Tuesday, January 13, 2009

Tough Times Don’t Last, But Tough Businesses Do!!

score_tjpg_bour This article was written by Norm Bour, SCORE Orange County Management Counselor

Happy holidays and a Toast to a successful 2009!

It’s a cliché, but one that still works is “Tough times don’t last, but tough people do”. We’re in the midst of some of the most “challenging” economic times that most of us have ever seen- and hopefully will ever see- , and with the new Administration and world uncertainty, it’s anyone’s guess as to when it will settle down. Stability and consistency may be the exception to the rule for the future and this world of today may be the new “reality”. So what does that mean to business owners or those looking to start?

Recessionary times are not the exception to the rule, but are a recurrent theme in the world of business. It challenges you to stand back and objectively look at what you do (or don’t do) and determine the things you can improve. And there is always room for improvement. One of these advantages of times like this is that your competition is feeling the pain, too, and many of them will not last. So it’s up to you to make sure that the Survival of the Fittest means that you come out of this cycle, lean, mean, and profitable.

We’ve identified 5 key steps in helping you to survive for this New Year. They will be explored in more detail over the months to come, but we will highlight the major categories:

1. Warning sign: take a snapshot of your current situation. This means looking at your cash flow and business plan to make sure they still “work”. Ask yourself honest and objective questions and reply with honest and objective replies.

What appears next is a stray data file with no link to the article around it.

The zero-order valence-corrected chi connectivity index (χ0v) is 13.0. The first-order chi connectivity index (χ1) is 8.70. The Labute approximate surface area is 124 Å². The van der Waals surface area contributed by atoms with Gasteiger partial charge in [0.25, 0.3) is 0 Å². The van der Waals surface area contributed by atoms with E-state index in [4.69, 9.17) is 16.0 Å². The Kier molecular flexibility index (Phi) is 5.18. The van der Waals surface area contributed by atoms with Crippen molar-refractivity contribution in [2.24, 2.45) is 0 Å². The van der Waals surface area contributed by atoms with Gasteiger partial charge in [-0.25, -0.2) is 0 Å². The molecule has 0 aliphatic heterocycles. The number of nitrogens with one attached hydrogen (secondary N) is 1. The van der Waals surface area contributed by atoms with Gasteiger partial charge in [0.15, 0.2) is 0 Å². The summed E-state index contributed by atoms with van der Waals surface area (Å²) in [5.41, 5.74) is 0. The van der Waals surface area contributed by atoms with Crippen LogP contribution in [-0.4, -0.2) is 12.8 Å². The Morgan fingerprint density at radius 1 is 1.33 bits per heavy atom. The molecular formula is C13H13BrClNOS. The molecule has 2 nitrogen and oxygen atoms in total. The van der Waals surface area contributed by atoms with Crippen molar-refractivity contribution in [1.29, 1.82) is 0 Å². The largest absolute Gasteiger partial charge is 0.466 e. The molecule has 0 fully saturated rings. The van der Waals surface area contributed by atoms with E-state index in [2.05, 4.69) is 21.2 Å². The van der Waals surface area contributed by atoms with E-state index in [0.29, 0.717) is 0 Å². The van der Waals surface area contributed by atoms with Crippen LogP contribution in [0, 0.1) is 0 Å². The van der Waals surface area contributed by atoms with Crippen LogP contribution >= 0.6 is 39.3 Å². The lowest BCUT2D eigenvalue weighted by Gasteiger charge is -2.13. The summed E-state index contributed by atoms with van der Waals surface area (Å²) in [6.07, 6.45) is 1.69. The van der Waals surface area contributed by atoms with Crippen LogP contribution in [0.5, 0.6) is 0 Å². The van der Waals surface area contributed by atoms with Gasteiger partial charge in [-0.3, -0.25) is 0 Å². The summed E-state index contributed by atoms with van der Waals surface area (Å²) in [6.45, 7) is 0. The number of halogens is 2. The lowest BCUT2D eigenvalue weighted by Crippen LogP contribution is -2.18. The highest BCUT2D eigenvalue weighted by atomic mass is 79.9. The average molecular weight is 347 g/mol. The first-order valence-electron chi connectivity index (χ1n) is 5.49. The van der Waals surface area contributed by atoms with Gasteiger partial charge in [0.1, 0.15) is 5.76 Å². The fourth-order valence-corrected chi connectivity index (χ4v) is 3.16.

2. Reduce your overhead and stop the bleeding. The times for frivolity and wasted expenses are gone.

3. Increase your sales and income. This is a non-stop priority, but in today’s world it is even more vital.

4. Reevaluate your business model. Are you a victim of the times, maybe offering products or services that are less in demand? A course adjustment may be a simple or major tweak.

5. The Next Steps: are you able to live with and embrace the new rules? We don’t know what they are yet, but you will be part of them development.

It seems counter-intuitive, but in many cases starting a business in a recession is an advantage and many businesses do thrive. Here are some interesting stats:

- Of the 30 companies in the Dow 30, 16 were started during a recession.

- Both Disney and Hewlett-Packard began in a down cycle, 1923, and 1938.

- And good old Microsoft began in the 1975 recession.

In Southern California during the last recession in the early 90’s, we had massive lay-offs of engineers and highly educated and highly paid executives. The results of these firings were the foundations of smaller, leaner companies that picked up the hiring dilemma and had the cream of the crop to draw from. Not much different than today. What all of this means is that your odds of success increase dramatically if you start a business now because your overhead will be much less than if you were to it in boom times. And since keeping your overhead low is a basic component of small business success, and bodes well for today's entrepreneur.

It’s all about growth and education. Are you in need of a top notch executive to take your company to the next level? Throw a stone, you may hit one!